By analysing the results obtained, it should be noticed that the commercial form of AquaCyl without additives used in this study does not show the antibacterial properties. The addition of dodecyl benzene sulfonic acid (DBSA) or sodium lauryl sulfate (SLS) causes the dispersion composition of ink with bi-functional properties, it is obtaining of carbon nanotubes’ dispersion having at the same time electrostatic and antibacterial properties. It is a very important fact that after the process of multiple washings, the bacteriostatic properties are still retained. The obtained compositions show better bacteriostatic properties against gram-positive bacteria. In case of gram-negative bacteria there are no retardation zones around the sample, but below the sample there is not growth of bacteria. Such situation suggests that bacteriostatic properties are also retained for gram-negative bacteria.

In tables 5-8 there are presented the results of sensory measuring to fluids and their vapours. The sensority of the printed fabrics was investigated due to exposure of the selected polar and non-polar organic fluids, and the vapours of selected organic fluids:

  • ethanol,

  • acetone,

  • toluene.

Below there are also presented the diagrams characterising the sensory behaviour of the ink compositions on textile backings containing PET fibres to the selected fluids.

As a quantitative coefficient of the sensory properties, the sensority coefficient (Ss) was taken, expressing the relative changes of electric resistance of the printed fabric’s surface, caused by a chemical stimulus of a given type.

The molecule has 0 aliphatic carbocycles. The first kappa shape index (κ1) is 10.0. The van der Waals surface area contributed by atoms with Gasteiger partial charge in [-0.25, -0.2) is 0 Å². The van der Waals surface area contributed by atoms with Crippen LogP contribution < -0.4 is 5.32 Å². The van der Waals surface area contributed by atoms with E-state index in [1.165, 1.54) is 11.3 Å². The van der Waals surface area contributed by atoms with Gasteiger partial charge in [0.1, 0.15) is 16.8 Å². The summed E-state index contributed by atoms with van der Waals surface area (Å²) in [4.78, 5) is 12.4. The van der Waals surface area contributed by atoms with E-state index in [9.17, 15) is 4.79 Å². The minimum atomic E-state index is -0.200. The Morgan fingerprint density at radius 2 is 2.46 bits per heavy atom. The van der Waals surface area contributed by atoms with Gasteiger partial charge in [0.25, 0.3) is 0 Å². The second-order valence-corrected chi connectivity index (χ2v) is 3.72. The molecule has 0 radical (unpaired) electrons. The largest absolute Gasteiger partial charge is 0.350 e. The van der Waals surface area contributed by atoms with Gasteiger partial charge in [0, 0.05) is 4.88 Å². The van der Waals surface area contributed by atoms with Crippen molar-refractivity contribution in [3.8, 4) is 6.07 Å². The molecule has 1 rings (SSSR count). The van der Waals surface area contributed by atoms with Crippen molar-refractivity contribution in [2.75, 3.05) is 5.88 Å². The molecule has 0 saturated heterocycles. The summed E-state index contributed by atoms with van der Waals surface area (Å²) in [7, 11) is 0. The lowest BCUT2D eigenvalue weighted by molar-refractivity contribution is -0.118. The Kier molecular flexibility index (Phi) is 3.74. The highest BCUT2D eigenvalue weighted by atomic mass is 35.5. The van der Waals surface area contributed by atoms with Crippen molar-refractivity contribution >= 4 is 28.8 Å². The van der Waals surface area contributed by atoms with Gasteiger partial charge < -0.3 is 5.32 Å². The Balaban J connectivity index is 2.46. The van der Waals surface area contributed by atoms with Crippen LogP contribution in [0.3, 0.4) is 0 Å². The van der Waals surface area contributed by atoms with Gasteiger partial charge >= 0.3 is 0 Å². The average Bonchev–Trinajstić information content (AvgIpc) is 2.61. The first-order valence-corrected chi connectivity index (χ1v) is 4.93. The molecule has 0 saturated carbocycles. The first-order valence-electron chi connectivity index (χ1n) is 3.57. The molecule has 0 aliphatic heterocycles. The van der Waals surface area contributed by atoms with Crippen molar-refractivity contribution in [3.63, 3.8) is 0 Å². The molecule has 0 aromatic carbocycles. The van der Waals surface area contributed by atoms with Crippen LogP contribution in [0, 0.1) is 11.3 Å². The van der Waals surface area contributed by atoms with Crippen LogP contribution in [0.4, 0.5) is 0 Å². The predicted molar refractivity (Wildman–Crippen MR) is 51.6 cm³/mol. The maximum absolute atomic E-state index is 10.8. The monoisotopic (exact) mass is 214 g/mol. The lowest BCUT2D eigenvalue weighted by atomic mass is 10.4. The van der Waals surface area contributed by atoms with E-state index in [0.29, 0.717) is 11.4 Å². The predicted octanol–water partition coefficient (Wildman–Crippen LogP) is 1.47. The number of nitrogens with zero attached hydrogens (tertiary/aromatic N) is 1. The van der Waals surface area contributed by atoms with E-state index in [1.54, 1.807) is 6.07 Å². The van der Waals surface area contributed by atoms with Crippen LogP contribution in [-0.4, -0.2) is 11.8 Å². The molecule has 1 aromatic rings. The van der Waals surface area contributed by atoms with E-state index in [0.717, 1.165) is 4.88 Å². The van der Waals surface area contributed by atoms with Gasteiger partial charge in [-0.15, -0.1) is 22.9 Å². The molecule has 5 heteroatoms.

Ss=βRR0×100%E5

where:

Ss - Sensority coefficient

ΔR – absolute change of electric resistanceof the fabric, ΔR = R-Ro

R – resistance of the fabric under the influence of external stimulus

Ro - resistance of the fabric before the action of stimulus

Type of chemical substanceSensority coefficient [%]Coefficient of variation [%]
Liquid vapours
EthanolSs = 423.96
AcetoneSs = 374.72
TolueneSs = 276.57
Organic liquids
EthanolSs = 764.09
AcetoneSs = 843.56
TolueneSs = 543.99

Table 5.

Sensority coefficients for polyester-cotton fabric printed with AquaCyl dispersion modified with DBSA.

Type of chemical substanceSensority coefficient [%]Coefficient of variation [%]
Liquid vapours
EthanolSs = 473.69
AcetoneSs = 394.50
TolueneSs = 286.59
Organic liquids
EthanolSs = 773.89
AcetoneSs = 883.43
TolueneSs = 545.58

Table 6.

Sensority coefficients for polyester fabric printed with AquaCyl dispersion modified with DBSA.

Type of chemical substanceSensority coefficient [%]Coefficient of variation [%]
Liquid vapours
EthanolSs = 314.47
AcetoneSs = 258.44
TolueneSs = 1713.44
Organic liquids
EthanolSs = 664.95
AcetoneSs = 674.63
TolueneSs = 426.85

Table 7.

Sensority coefficients for polyester-cotton fabric printed with AquaCyl dispersion modified with SLS.

Type of chemical substanceSensority coefficient [%]Coefficient of variation [%]
Liquid vapours
EthanolSs = 316.49
AcetoneSs = 277.27
TolueneSs = 1910.47
Organic liquids
EthanolSs = 674.48
AcetoneSs = 724.31
TolueneSs = 447.30

Table 8.

Sensority coefficients for polyester fabric printed with AquaCyl dispersion modified with SLS.